We then meet Welles’ character, Hank Quinlan, who is a highly honoured
American detective. In the movie we are told Quinlan’s wife was murdered
and he was unable to catch the killer. As vengeance, Quinlan seems to have
made a vow to catch all killers, even if he has to frame them. This character
flaw leads to Quinlan’s corruption and eventual downfall. Quinlan says "I’m
no lawyer, all a lawyer cares about is the law."

Mike Vargas, the Mexican official, is an unusual hero for this story.
Mexicans are most often depicted as the corrupt; Vargas upholds morals and
the law. Vargas catches Quinlan trying to frame the suspected bomber and
has to defeat many obstacles to expose Quinlan.

When filming was finished, the real controversy started in the editing
room. Welles worked with editor Aaron Stell and put together their edited
picture. The studio oYcials demanded to view the film, and subsequently
complained about the logic of the narrative.

Although there are several versions of what happened, I will speculate
and try to create a unified version of what occurred. When Welles took the
project on, he needed a big hit. However, the studio didn’t want a hit,
they only wanted a B-movie that would be a financial success. Welles, though,
had a lot of time and energy invested in the film and was strongly attached
to it. Badge of Evil had become his baby.

When the studio criticized his film, Welles became defensive, creating
bad blood between director and studio.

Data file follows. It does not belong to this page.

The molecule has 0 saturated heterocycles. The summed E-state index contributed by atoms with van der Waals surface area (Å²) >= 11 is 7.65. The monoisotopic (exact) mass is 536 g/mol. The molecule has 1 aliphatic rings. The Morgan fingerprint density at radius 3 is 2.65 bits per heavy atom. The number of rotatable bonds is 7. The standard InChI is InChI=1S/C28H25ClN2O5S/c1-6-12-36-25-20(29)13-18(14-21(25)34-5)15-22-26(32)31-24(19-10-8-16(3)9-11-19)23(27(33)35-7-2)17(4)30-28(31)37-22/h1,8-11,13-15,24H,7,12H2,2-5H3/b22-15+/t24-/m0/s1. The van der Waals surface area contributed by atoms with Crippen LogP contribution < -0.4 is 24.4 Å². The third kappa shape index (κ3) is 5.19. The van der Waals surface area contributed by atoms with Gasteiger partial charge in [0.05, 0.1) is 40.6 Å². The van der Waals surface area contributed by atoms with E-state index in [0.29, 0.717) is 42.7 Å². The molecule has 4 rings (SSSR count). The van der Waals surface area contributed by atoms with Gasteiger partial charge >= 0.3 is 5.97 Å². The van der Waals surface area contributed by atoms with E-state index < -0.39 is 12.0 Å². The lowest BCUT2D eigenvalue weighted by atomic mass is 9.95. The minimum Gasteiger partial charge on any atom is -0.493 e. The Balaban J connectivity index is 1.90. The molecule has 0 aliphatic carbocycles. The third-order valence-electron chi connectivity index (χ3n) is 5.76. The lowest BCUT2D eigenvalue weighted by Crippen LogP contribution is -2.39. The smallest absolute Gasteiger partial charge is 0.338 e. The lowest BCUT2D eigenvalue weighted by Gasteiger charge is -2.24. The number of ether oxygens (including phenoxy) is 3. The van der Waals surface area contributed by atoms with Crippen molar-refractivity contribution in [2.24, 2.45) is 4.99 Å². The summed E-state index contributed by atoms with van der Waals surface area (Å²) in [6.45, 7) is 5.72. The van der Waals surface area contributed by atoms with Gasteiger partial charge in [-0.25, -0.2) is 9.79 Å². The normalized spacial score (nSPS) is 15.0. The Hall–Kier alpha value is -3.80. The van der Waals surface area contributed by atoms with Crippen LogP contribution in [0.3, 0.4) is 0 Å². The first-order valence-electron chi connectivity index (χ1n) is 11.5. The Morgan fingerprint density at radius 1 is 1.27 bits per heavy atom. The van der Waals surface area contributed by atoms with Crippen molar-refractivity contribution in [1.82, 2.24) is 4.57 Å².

The studio then went to work re-editing Welles’ work to their liking.
Nearly 30 minutes of black comedy was cut because the studio saw it as irrelevant
to the plot. They also re-shot a few scenes for consistency. The studio
would not let Welles direct these scenes and eventually changed the name
of the film to Touch of Evil before its final release.

When Touch of Evil was released, Universal was still not happy. The film
was given few press screenings and no national advertising. The relations
between Universal and Welles were so bad that he wasn’t even invited to
the preview. When it opened in theatres, it opened as the second film in
a double feature. In America, the film got little recognition, but in Europe
it was a great success. It played in Paris for a year-and- a-half and won
two prizes at the Brussels Film Festival.

Is this re-edited version Welles’ true vision for the movie? Not really,
but it is the next best thing and the closest we will ever get. The 58-page
memo was in response to the studio’s edits and added scenes, therefore the
new version is really Welles’ suggested changes to the studio’s vision.
The changes add to the clarity of the story and the effect of many scenes.
Unfortunately, the black humour died on the cutting room floor.

Touch of Evil is a great story of conflict on and off the screen, and
should be seen in a theatre the way it was intended. It is, perhaps, the
greatest B-movie you will ever see.

Touch of Evil is part of a Film Lovers Showcase playing in weekday matinées
at the Plaza Theatre.